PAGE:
Internet Impact on Thinking
The digital revolution has brought about a plethora of information accessible to anyone, anywhere, anytime, as long as they are hooked up to the internet. Considering the pervasiveness of the Internet in our lives, it is certainly having an effect on our brains. After all, everything we do, is related to our brain and affects it in some way, either positive or negative. In the article “Impact of Internet on Thinking” Alan Greenblatt touches various aspects of how the growing dominance of internet is affecting our thinking, our attention span, and how it is leading us to a world of temptation.
He introduces the work of Nicholas Carr, the author of “Is Google Making Us Stupid” to support the ideas that Internet is having bad effect on our brains. Jonah Lehrer’s ideas are also introduced in the article, who thinks that Internet is keeping our brains active and also doing a great deal to improve our efficiency. This is true, but even then, we cannot deny the fact that the impact of information overload is having damaging effects on our lives.
Internet is having profound effect on our intelligence and our attention span; and the temptations of new technologies are leading us to a world of addiction. Internet is making our intelligence level go down. Before the wide spread use of Internet, it was brain’s work to store information, and to memorize the things, but now everything is stored digitally. Machines have taken up a greater share of the tasks, once done by human brain. Everything can be looked up instantly, so nothing needs to be remembered.
Internet helps gather up information quickly and easily. This rapid transmission and accumulation of knowledge and flood of information leaves people with no time to think. Internet makes it hard to memorize information because of the continuous influx of the competing messages, which interferes with the physical mechanism of the brain. The information can then only get to the short-term memory system and it cannot be moved up into long-term memory storage. Continuous stimulation of the brain prevents the learning process.
Internet talks only to primitive parts of the brain, the parts that do not connect to the deep thought and contemplation. When we read online, we tend to become “mere decoders of information. ” Our ability to interpret text, to make the rich mental connections that form when we read deeply and without distraction, remains largely disengaged. Therefore, Internet use is only concerned with the superficial learning and no deep thoughts and no long-term memory storage, which results in low- level of intelligence as a whole.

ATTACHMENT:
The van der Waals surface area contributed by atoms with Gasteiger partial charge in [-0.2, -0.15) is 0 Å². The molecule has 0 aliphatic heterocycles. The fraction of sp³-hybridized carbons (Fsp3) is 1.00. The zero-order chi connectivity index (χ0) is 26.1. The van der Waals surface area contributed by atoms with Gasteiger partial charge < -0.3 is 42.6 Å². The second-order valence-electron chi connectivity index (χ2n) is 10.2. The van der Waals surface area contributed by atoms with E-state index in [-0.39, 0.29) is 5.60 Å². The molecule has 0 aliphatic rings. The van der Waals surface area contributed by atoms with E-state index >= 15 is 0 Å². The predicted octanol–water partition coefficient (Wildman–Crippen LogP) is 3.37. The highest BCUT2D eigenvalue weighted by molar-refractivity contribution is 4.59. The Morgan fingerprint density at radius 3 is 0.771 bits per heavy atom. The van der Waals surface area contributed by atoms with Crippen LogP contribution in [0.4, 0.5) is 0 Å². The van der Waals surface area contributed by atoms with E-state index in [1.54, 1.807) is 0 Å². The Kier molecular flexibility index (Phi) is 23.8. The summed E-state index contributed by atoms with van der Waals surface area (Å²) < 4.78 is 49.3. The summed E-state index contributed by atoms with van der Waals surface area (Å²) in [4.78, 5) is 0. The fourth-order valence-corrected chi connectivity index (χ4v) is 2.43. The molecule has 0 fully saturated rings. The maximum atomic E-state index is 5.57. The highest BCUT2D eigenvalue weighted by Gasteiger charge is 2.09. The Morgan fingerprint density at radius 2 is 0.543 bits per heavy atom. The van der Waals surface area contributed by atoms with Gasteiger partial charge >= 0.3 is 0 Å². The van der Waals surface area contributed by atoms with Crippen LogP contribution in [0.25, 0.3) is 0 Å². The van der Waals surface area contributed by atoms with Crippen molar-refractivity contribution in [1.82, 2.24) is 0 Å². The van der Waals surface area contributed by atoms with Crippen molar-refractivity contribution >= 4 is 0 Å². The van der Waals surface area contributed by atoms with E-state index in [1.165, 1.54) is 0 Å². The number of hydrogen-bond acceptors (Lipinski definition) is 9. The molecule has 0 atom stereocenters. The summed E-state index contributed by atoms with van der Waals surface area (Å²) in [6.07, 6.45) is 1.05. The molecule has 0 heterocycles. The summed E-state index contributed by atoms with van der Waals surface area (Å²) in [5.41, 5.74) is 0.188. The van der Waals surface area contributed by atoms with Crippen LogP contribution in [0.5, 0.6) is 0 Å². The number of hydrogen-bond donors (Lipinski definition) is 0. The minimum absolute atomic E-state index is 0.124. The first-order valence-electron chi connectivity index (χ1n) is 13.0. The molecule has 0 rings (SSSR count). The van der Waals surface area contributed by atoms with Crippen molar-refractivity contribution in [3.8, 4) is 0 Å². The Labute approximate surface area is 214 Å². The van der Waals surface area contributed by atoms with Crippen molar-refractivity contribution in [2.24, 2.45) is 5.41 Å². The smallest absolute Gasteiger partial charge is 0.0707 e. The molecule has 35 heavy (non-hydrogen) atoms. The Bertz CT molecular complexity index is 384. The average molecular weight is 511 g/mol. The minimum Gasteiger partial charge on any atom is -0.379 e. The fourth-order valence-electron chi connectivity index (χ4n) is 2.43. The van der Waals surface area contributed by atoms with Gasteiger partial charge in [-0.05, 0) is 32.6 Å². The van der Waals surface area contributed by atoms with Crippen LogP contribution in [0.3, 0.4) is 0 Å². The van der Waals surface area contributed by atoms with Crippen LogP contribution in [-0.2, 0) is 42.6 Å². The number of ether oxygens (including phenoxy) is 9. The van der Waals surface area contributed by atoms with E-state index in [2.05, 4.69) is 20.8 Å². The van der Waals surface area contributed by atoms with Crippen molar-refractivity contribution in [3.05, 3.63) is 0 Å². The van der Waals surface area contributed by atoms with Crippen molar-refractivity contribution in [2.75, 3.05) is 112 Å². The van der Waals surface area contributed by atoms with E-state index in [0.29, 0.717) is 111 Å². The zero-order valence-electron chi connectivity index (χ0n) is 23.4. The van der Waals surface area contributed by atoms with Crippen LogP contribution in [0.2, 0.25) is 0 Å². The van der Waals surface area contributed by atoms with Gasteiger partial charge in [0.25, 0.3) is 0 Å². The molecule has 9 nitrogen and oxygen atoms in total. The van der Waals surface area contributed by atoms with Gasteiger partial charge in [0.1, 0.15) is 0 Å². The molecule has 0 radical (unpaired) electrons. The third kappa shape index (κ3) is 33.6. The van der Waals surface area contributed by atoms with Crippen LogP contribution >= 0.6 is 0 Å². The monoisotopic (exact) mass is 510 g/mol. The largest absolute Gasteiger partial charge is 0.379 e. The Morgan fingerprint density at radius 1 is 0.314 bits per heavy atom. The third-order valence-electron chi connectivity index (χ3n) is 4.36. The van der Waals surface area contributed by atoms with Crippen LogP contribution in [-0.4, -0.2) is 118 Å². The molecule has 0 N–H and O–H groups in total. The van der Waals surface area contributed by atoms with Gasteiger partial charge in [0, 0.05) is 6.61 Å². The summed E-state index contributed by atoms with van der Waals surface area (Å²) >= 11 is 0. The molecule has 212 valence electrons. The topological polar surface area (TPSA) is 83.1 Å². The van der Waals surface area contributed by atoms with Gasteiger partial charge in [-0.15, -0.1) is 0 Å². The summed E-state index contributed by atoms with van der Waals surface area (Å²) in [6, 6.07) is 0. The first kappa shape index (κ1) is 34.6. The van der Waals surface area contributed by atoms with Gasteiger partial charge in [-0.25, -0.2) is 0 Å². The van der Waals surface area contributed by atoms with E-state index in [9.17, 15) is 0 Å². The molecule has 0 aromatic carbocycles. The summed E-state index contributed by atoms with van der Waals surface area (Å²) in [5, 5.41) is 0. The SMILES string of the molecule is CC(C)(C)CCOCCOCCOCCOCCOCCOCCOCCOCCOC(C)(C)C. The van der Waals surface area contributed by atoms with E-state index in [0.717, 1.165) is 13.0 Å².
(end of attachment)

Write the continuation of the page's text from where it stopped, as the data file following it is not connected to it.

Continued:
Just because we have more information, doesn’t necessarily mean that the information is better. In fact, this information is being dumb-down and infantilized due to our ever-shrinking attention spans. Internet has brought about a super abundance of things to do. There are e-mails, texts, audios, videos, competing graphics, and hyperlinks to much more pages. Everything goes on simultaneously and our curiosity to know about what new is happening around, instigates us to keep switching from one page to another and we cannot focus on just one thing.
Even if we try to focus on one thing, the e-mail alerts, the status-updates, the pop-up advertisements etc. , distract that focus. This continuous stimulation to the brain to keep switching from one page to another, has changed the ability of the brain to function as it used to be. As a result it’s not just the long articles for which we have lost our attention span or our focus, but similar is true for the classroom lectures and other things which need our attention.
This problem was much less common before the development of technology, so it is clear that it’s not an inherent change in the way we are thinking now. It’s a change in technology that forces us to change our focus often. According to an example given in the article, Ellas Aboujaoude, a psychiatry and behavioral science professor at Stanford University states, “Studies suggest that people who spend a lot of time online have shorter attention spans”, therefore this change in our focusing ability is very much due to the impact of technology.
Too much of anything can be harmful and the same is true for the internet use. People get overwhelmed by the attraction of different websites and want to visit those sites again and again. Not only the sexual things (pornography sites), can be attractive or seductive, but equally seductive could be a very simple thing like an e-mail in-box. The thrill of getting the new message in the in-box can make the person keep sticking to it.
It’s like a slot machine, in the hope of getting some reward (even a juicy gossip can be a reward), often people make it a habit to keep checking the site again and again and later on these habits become so strong, that they take the form of addiction Excessive use, often associates with a loss of sense of time or even neglect of basic drives leading to poor nutrition, anxiety, irritability, This addiction can even cost the relationships and ork or schoolwork. Greenblatt gives an example of Tim O’Leary, the head of a marketing firm who says that he is tied to his laptop as it was an oxygen machine and he must carry it all around to keep breathing. So, people make such strong habits that they feel like they can’t just live without these devices and this is not anything less than an addiction.
Ultimately, it is clear from the article that these ever-developing technologies are not only beneficial to us in our everyday lives, but equally harmful are the side-effects. So, as the article states “With ever more capable technologies comes a greater burden to choose wisely and well”, it is now our responsibility to choose and act wisely; and to get the best out of it by eliminating as many negativities as we can.